- The Washington Times - Monday, August 30, 2004

Macho ‘Lady’

The producers of a reality TV show wouldn’t lie to their contestants, would they?

Maybe — but only if it means putting them in potentially humiliating situations.

The latest embarrassment-fest is “He’s a Lady,” TBS’ new reality show in which 11 manly men think they’ll be competing in grueling physical challenges. Instead, they must learn to live and behave as women, Reuters News Agency reports.

The winner gets $250,000 and — we hope — a fabulous new wardrobe.

The program premieres Oct. 12.

Morgan Fairchild, John Salley and former “The View” co-host Debbie Matenopoulos will judge just how feminine the macho men become.

Graham ‘Scrubs’ in

NBC’s perennially underrated sitcom “Scrubs” enters its fourth season tonight with Heather Graham joining the cast for an eight-episode arc.

Zach Braff, fresh off his auteur-making turn in his indie hit “Garden State,” stars in the critical darling, which each year manages to garner enough ratings to extend its life another season. Miss Graham plays a bright but mentally brittle psychiatrist who, according to Newsday, sings to her food.

Season four of “Scrubs” begins at 9:25 tonight.

Raven’s so ABC

Raven Symone, who began her young acting career as part of NBC’s “The Cosby Show,” is returning to her prime-time roots.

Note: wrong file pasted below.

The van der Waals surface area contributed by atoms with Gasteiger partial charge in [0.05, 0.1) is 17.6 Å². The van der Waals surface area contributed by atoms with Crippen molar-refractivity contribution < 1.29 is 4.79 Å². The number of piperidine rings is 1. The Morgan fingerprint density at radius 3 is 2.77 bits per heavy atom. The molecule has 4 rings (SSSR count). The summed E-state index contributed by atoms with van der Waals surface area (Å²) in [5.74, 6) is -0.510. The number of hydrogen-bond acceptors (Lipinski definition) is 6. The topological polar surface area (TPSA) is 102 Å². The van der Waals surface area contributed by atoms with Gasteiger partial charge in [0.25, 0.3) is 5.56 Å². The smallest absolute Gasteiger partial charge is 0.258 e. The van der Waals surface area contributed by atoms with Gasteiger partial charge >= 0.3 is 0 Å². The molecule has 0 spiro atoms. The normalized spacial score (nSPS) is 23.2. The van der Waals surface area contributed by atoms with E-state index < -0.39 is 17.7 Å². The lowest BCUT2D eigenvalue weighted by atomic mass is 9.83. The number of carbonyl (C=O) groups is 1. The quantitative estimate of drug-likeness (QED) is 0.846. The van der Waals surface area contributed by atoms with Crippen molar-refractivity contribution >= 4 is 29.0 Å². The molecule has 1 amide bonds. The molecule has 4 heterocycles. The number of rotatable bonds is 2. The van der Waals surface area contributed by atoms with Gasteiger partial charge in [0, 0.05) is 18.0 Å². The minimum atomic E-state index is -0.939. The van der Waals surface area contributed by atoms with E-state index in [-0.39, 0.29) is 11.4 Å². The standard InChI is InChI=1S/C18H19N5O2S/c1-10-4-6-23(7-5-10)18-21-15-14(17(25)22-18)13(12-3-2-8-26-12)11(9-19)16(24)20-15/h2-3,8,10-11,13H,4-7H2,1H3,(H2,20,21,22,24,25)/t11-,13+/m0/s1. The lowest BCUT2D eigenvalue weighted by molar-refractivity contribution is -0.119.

The 18-year-old star of the Disney Channel’s “That’s So Raven,” has inked a rich development deal with ABC, Reuters reports.

The one-year pact, said to be in the high six-figure range, calls for the network to develop a series project for the actress targeted for next fall.

Miss Symone, known mostly for her comedic talents, is said to be open to both half-hour and hourlong concepts for her ABC show.

One of the ideas being floated for the actress, who was just 3 when she debuted on “The Cosby Show,” centers on developing a show around a grown-up version of her “Raven” character, a teenager who often finds herself in humorous situations because of her ability to receive psychic visions of the near future.

The idea of translating a successful series from the Disney Channel to its ABC sibling isn’t new.

Last year, the network tried to develop a Lizzie-in-high-school sitcom based on the Disney Channel’s “Lizzie McGuire,” but the idea fell apart when star Hilary Duff departed the Walt Disney Co. in May 2003.

Compiled by Christian Toto from staff and wire reports.

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